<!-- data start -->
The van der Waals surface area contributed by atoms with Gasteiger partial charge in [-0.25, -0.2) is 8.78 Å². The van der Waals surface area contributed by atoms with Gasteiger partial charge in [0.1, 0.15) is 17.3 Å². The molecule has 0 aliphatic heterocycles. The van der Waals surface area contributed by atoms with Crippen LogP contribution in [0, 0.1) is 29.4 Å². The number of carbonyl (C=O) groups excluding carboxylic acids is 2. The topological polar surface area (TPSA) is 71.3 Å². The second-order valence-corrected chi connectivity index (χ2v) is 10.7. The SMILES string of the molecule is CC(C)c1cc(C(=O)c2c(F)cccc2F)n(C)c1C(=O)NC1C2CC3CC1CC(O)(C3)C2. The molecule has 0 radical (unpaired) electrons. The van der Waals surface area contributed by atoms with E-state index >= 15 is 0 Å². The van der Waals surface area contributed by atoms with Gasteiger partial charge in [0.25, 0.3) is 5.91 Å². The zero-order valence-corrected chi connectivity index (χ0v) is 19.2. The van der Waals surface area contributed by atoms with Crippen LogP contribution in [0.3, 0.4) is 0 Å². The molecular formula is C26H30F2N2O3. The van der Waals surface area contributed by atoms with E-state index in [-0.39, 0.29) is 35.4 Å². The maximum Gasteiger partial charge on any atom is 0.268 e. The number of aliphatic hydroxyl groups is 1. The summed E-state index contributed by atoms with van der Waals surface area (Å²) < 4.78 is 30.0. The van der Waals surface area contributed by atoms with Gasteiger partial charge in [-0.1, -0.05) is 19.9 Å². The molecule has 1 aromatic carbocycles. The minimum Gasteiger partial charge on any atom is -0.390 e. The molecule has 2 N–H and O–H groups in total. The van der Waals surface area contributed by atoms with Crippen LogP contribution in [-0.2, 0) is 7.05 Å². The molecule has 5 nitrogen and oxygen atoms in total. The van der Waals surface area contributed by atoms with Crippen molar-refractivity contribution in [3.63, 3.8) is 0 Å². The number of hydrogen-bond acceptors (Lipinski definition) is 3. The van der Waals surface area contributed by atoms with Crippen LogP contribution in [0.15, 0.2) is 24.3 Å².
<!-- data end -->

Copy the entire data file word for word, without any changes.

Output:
The van der Waals surface area contributed by atoms with Gasteiger partial charge in [-0.25, -0.2) is 8.78 Å². The van der Waals surface area contributed by atoms with Gasteiger partial charge in [0.1, 0.15) is 17.3 Å². The molecule has 0 aliphatic heterocycles. The van der Waals surface area contributed by atoms with Crippen LogP contribution in [0, 0.1) is 29.4 Å². The number of carbonyl (C=O) groups excluding carboxylic acids is 2. The topological polar surface area (TPSA) is 71.3 Å². The second-order valence-corrected chi connectivity index (χ2v) is 10.7. The SMILES string of the molecule is CC(C)c1cc(C(=O)c2c(F)cccc2F)n(C)c1C(=O)NC1C2CC3CC1CC(O)(C3)C2. The molecule has 0 radical (unpaired) electrons. The van der Waals surface area contributed by atoms with E-state index >= 15 is 0 Å². The van der Waals surface area contributed by atoms with Gasteiger partial charge in [0.25, 0.3) is 5.91 Å². The zero-order valence-corrected chi connectivity index (χ0v) is 19.2. The van der Waals surface area contributed by atoms with Crippen LogP contribution in [0.3, 0.4) is 0 Å². The molecular formula is C26H30F2N2O3. The van der Waals surface area contributed by atoms with E-state index in [-0.39, 0.29) is 35.4 Å². The maximum Gasteiger partial charge on any atom is 0.268 e. The number of aliphatic hydroxyl groups is 1. The summed E-state index contributed by atoms with van der Waals surface area (Å²) < 4.78 is 30.0. The van der Waals surface area contributed by atoms with Gasteiger partial charge in [-0.1, -0.05) is 19.9 Å². The molecule has 1 aromatic carbocycles. The minimum Gasteiger partial charge on any atom is -0.390 e. The molecule has 2 N–H and O–H groups in total. The van der Waals surface area contributed by atoms with Crippen LogP contribution in [-0.2, 0) is 7.05 Å². The molecule has 5 nitrogen and oxygen atoms in total. The van der Waals surface area contributed by atoms with Crippen molar-refractivity contribution in [3.63, 3.8) is 0 Å². The number of hydrogen-bond acceptors (Lipinski definition) is 3. The van der Waals surface area contributed by atoms with Crippen LogP contribution in [0.15, 0.2) is 24.3 Å².